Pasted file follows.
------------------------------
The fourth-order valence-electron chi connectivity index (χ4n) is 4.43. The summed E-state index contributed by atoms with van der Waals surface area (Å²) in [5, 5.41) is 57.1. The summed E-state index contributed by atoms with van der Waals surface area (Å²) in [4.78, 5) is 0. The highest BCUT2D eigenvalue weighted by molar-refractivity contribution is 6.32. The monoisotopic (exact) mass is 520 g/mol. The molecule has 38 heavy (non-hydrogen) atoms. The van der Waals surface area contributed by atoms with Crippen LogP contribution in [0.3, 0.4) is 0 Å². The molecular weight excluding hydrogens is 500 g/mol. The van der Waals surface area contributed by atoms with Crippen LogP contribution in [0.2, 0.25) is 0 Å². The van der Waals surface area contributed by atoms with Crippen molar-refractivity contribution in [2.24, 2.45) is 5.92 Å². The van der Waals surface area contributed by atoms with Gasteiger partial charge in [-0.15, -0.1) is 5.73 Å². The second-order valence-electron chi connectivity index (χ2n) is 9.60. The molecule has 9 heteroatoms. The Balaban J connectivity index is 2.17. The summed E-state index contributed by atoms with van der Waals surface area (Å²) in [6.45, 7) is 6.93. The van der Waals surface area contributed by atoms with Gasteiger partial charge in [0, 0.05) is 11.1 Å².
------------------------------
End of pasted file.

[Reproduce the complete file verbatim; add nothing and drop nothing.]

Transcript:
The fourth-order valence-electron chi connectivity index (χ4n) is 4.43. The summed E-state index contributed by atoms with van der Waals surface area (Å²) in [5, 5.41) is 57.1. The summed E-state index contributed by atoms with van der Waals surface area (Å²) in [4.78, 5) is 0. The highest BCUT2D eigenvalue weighted by molar-refractivity contribution is 6.32. The monoisotopic (exact) mass is 520 g/mol. The molecule has 38 heavy (non-hydrogen) atoms. The van der Waals surface area contributed by atoms with Crippen LogP contribution in [0.3, 0.4) is 0 Å². The molecular weight excluding hydrogens is 500 g/mol. The van der Waals surface area contributed by atoms with Crippen LogP contribution in [0.2, 0.25) is 0 Å². The van der Waals surface area contributed by atoms with Crippen molar-refractivity contribution in [2.24, 2.45) is 5.92 Å². The van der Waals surface area contributed by atoms with Gasteiger partial charge in [-0.15, -0.1) is 5.73 Å². The second-order valence-electron chi connectivity index (χ2n) is 9.60. The molecule has 9 heteroatoms. The Balaban J connectivity index is 2.17. The summed E-state index contributed by atoms with van der Waals surface area (Å²) in [6.45, 7) is 6.93. The van der Waals surface area contributed by atoms with Gasteiger partial charge in [0, 0.05) is 11.1 Å².